Most of the aforementioned bands have a manager and Johnston recommends they register as such. “A manager might go on a crew wristband but that doesn't get them into other shows.”

Even with an industry front, the bands are usually kept on a hectic schedule that requires everyone to dig in.

A role for everyone
“There should be a role for every member of the band,” says Johnston. “Somebody's doing the merchandise, another is doing social media, someone's doing on-stage production, someone's doing transport, someone's organising meetings, somebody's looking after the food. Everyone's got to be pitching in 100 per cent.”

If you want to be picked up at SXSW by a well-oiled machine, you've got to act like one. It's easy to get distracted by open-bars, free parties and novelty sunglasses in a place teeming with surprise guest gigs and celeb-attended parties but if you do, don't expect to get the best out of the experience for your band.

“You can go and schmooze and have a great time,” says Johnston.  “Or you can go there, have a clear plan of what you want to achieve.”

The next level
Most bands are looking for a connection to the next level, a US booking agent, a label, a distribution partner, sync opportunities, a face-to-face meeting, a publisher or media coverage.

SXSW's delegate database and messaging system makes a lot of those connections easier to forge in advance but if you have a label or manager working for you, it will go a long way in helping get the most out of SXSW.

In previous years, Irish acts already signed to a label - such as Hozier, Villagers and Little Green Cars - capitalised on their buzz grown at home and in the UK by getting global deals or high-profile media coverage. The Strypes convinced even the most hardened industry cynic that kids can still play rock'n'roll, furthering their reputation and their touring schedule in the US.  The Dublin band Kid Karate signed a publishing deal which came about at SXSW, and The Mighty Stef, who have played SXSW multiple times, usually schedule a larger tour around it to make the trip worthwhile.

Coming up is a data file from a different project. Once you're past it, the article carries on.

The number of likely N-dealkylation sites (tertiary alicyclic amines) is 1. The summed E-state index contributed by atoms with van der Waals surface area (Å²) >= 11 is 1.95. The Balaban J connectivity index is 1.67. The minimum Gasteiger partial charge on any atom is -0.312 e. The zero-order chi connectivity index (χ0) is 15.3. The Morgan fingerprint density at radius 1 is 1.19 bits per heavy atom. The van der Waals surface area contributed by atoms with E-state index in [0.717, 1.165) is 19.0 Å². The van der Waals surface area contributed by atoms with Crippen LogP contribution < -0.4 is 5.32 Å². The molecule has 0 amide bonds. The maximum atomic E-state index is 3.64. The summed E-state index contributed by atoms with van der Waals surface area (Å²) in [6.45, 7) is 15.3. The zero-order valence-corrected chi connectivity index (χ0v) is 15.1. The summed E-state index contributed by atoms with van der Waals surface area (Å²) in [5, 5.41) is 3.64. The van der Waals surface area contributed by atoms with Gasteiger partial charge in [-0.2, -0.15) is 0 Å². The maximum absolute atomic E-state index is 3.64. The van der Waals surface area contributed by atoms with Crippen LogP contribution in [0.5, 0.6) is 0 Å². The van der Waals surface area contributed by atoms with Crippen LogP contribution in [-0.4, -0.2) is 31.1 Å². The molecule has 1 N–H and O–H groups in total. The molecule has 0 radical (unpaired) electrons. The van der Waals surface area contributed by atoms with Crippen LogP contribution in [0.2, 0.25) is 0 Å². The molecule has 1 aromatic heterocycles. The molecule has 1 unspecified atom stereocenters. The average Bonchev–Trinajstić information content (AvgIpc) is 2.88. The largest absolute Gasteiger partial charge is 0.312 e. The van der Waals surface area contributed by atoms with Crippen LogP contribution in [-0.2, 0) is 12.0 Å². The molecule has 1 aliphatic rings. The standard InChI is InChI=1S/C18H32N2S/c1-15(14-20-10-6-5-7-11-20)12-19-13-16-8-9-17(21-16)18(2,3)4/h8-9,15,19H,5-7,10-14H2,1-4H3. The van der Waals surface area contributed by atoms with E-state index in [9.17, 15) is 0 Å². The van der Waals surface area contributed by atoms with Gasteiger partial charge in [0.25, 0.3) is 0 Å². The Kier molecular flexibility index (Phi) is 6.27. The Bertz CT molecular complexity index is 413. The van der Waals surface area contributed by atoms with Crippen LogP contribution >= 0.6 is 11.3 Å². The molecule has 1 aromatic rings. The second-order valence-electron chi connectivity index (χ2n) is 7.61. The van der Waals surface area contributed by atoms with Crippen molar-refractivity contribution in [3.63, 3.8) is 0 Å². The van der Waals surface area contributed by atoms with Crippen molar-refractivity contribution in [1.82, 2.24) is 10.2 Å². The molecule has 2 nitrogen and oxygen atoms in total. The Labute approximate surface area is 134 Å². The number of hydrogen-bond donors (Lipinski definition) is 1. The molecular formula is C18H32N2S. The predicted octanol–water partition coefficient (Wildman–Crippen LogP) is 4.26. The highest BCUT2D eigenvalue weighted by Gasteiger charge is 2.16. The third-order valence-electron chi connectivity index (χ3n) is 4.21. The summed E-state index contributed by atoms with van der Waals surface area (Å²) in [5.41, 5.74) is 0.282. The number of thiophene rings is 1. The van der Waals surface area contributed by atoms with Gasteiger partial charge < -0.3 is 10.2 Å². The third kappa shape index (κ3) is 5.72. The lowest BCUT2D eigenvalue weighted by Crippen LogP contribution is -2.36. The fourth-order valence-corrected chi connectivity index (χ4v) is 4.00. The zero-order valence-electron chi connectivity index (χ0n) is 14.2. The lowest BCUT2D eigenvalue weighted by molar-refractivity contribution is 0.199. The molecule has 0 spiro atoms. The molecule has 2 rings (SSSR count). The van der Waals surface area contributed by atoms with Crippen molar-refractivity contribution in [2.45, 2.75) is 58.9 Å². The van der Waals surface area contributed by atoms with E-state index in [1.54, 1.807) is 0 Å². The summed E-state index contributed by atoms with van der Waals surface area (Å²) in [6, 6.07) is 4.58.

This year, extra visibility for the musicians will happen at other key Irish events where Enterprise Ireland, IDA, Tourism Ireland, Startup Dublin, The Irish Consulate in Austin, The Film Board and others including music tech companies are participating.

“We're trying to get people to talk together,” says Johnston of the crossover. “We had two meetings where we just talked about what everyone is doing so there's more knowledge shared between all of the bodies. The CD featuring the Irish bands will be available at all the Irish events. It's about letting people know the bigger picture. We'll see where that goes.”

The Irish contingent also includes music-tech companies such as Firstage and Future Audio Workshop; Macnas are performing on the streets of Austin and John Carney's Sing Street and Billy O'Brien's I Am Not a Serial Killer will screen at SXSW.

With thousands of bands in the one place, not every act is going to get what they want out of SXSW. Is there any way to ensure that bands don't leave disappointed?

“I can only remind them of the best practices. If a band is doing it, they need to have cop-on, they need business cards, an elevator pitch in their heads, they need to work the room at their showcases,” says Johnston.  “They need to be good networkers, not just hanging out with their mates. Irish people are better than the English and most of the Europeans at making friends, but we're still not the best at initiating things - but Americans love that.”